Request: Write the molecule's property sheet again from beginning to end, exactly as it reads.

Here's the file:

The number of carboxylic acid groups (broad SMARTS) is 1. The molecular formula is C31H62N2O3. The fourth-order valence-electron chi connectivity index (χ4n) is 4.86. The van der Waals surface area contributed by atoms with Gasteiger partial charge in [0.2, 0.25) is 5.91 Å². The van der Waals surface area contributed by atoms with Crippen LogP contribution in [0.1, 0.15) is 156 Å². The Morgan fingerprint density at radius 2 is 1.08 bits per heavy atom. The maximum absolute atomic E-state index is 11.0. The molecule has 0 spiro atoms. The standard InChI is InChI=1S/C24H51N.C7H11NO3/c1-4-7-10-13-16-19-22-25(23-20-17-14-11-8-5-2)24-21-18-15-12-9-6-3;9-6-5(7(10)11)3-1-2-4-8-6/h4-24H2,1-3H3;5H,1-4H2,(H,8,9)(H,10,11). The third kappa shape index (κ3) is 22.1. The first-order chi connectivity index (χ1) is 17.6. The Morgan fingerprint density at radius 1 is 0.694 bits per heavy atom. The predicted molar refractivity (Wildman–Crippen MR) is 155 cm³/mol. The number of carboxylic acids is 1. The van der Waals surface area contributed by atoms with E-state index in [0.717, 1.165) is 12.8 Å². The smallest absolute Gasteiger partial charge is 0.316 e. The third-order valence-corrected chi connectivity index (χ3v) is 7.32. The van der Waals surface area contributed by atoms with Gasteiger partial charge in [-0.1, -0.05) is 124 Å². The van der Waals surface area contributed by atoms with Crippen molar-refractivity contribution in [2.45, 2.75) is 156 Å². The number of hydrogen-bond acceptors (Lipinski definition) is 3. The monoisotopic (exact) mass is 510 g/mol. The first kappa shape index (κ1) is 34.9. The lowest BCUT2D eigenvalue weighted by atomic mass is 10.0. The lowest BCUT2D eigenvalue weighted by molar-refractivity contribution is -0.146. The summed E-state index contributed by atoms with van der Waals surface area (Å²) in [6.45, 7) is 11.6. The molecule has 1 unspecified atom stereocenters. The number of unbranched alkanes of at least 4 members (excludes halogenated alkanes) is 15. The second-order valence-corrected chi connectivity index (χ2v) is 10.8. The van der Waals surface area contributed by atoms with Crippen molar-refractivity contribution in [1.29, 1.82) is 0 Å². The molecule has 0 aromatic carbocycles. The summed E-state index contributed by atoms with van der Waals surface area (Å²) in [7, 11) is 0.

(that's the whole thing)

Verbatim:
The number of carboxylic acid groups (broad SMARTS) is 1. The molecular formula is C31H62N2O3. The fourth-order valence-electron chi connectivity index (χ4n) is 4.86. The van der Waals surface area contributed by atoms with Gasteiger partial charge in [0.2, 0.25) is 5.91 Å². The van der Waals surface area contributed by atoms with Crippen LogP contribution in [0.1, 0.15) is 156 Å². The Morgan fingerprint density at radius 2 is 1.08 bits per heavy atom. The maximum absolute atomic E-state index is 11.0. The molecule has 0 spiro atoms. The standard InChI is InChI=1S/C24H51N.C7H11NO3/c1-4-7-10-13-16-19-22-25(23-20-17-14-11-8-5-2)24-21-18-15-12-9-6-3;9-6-5(7(10)11)3-1-2-4-8-6/h4-24H2,1-3H3;5H,1-4H2,(H,8,9)(H,10,11). The third kappa shape index (κ3) is 22.1. The first-order chi connectivity index (χ1) is 17.6. The Morgan fingerprint density at radius 1 is 0.694 bits per heavy atom. The predicted molar refractivity (Wildman–Crippen MR) is 155 cm³/mol. The number of carboxylic acids is 1. The van der Waals surface area contributed by atoms with E-state index in [0.717, 1.165) is 12.8 Å². The smallest absolute Gasteiger partial charge is 0.316 e. The third-order valence-corrected chi connectivity index (χ3v) is 7.32. The van der Waals surface area contributed by atoms with Gasteiger partial charge in [-0.1, -0.05) is 124 Å². The van der Waals surface area contributed by atoms with Crippen molar-refractivity contribution in [2.45, 2.75) is 156 Å². The number of hydrogen-bond acceptors (Lipinski definition) is 3. The monoisotopic (exact) mass is 510 g/mol. The first kappa shape index (κ1) is 34.9. The lowest BCUT2D eigenvalue weighted by atomic mass is 10.0. The lowest BCUT2D eigenvalue weighted by molar-refractivity contribution is -0.146. The summed E-state index contributed by atoms with van der Waals surface area (Å²) in [6.45, 7) is 11.6. The molecule has 1 unspecified atom stereocenters. The number of unbranched alkanes of at least 4 members (excludes halogenated alkanes) is 15. The second-order valence-corrected chi connectivity index (χ2v) is 10.8. The van der Waals surface area contributed by atoms with Crippen molar-refractivity contribution in [1.29, 1.82) is 0 Å². The molecule has 0 aromatic carbocycles. The summed E-state index contributed by atoms with van der Waals surface area (Å²) in [7, 11) is 0.